Mark 10:17-31. The Great Refusal, and the Obstacle of Riches.—The contrast between this incident and that which precedes it is caught by Shakespeare, Richard II, V. Mark 10:10 f. That Mk. designed the contrast is improbable. The incident in Mark 10:17-22 is clearly historic. The unwillingness of Jesus to be addressed as "good," His referring the seeker after eternal life back to the commandments, and the keen personal interest which the questioner aroused in Jesus ("Jesus looking on form loved him," a phrase peculiar to Mk.)—all these traits guarantee the historicity and originality of the story. Mark 10:18 cannot be intended to lead on to a confession of Divinity; it is rather the expression of that humility which was part of the moral perfection of Jesus. The insertion of the words "Defraud not" is peculiar to Mk., and perhaps it was thought to be appropriate to a rich man (cf. James 5:4). The counsel of perfection (Mark 10:21) which the rich man rejects must not be generalised. It is "a test of obedience and faith which the Lord saw to be necessary in this particular case" (Swete). However, this man was not to be an isolated case. The influence of the passage on St. Antony and St. Francis of Assisi is well known. The addition to the story in the Gospel of the Hebrews, in which Jesus upbraids the man for neglecting the poor, is not in harmony with the rest of the story. In Mark 10:23-31 Jesus enforces the lesson of the man's sorrowful departure. Wellhausen adopts mg. in Mark 10:24 and would transpose Mark 10:24 and Mark 10:25. This is attractive, as it explains the growing astonishment of the disciples, if Jesus first declared it to be difficult for the rich to enter the kingdom, and then difficult for anyone to enter.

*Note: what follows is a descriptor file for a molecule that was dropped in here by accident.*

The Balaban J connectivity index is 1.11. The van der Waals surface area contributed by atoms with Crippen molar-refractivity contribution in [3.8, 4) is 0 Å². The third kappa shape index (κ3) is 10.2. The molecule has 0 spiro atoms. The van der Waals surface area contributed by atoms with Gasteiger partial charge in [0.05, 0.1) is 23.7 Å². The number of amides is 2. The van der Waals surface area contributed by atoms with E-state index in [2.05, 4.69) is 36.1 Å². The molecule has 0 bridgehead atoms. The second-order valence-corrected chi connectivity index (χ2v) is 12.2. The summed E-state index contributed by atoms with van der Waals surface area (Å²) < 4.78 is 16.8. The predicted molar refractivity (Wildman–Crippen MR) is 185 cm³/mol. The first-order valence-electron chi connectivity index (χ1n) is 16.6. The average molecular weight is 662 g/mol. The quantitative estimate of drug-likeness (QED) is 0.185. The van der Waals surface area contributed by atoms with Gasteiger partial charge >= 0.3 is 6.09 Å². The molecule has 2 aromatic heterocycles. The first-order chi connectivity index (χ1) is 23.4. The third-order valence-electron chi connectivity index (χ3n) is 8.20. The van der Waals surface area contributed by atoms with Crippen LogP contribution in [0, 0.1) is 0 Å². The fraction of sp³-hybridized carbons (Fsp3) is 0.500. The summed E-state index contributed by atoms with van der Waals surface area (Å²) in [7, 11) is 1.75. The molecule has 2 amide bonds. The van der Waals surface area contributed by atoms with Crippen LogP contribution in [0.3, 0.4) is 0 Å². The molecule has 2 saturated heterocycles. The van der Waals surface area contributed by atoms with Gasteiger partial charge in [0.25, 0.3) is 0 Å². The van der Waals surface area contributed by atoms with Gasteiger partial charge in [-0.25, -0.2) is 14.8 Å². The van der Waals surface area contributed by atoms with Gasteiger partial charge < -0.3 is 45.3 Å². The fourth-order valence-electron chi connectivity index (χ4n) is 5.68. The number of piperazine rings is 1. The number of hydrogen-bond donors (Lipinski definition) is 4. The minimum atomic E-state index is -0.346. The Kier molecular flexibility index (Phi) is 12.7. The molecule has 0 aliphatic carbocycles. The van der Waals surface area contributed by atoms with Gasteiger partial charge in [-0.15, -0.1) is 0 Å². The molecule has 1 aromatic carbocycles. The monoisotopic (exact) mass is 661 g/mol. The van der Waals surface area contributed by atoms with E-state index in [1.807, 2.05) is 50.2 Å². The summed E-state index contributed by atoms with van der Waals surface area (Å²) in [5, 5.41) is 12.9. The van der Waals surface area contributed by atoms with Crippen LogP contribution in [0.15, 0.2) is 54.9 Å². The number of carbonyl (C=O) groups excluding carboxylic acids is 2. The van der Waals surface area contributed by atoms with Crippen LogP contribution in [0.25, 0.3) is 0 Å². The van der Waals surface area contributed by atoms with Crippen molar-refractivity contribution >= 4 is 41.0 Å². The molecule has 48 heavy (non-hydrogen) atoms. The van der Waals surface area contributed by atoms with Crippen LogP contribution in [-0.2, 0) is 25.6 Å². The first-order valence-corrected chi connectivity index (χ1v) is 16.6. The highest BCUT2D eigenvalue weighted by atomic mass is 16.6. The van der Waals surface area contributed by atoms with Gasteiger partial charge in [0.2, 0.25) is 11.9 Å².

The paradox of the camel and the needle's eye must not be weakened by supposing the camel to be a rope or the needle's eye to be a gate. Jesus regards the obstacles between men and the kingdom as almost insurmountable, but He knows that with God's help they may be surmounted. Peter then says the disciples have carried out the demand made by Jesus on the rich man. The saying is prompted perhaps not by complacency, but by the desire to know whether this sacrifice gives them the hope of eternal life. In reply, Jesus assures them of their reward. Perhaps with Wellhausen we should put a full-stop at "hundredfold" in Mark 10:30. This may end the original utterance, and, in any case, the exceeding greatness of the reward is to be realised both now and hereafter. The present reward is the fellowship of the Christian Church—only to be enjoyed by sharing persecution. If Peter's remark were self-congratulatory, Mark 10:31 might be construed as a rebuke, but more probably it means that "many who are now rich and prominent shall in the life to come be last, i.e. excluded, while . . . the disciples who have ‘lost' all on earth, shall be foremost in the Kingdom of God" (Montefiore). Cf. p. 665 and Matthew 5:11 f.*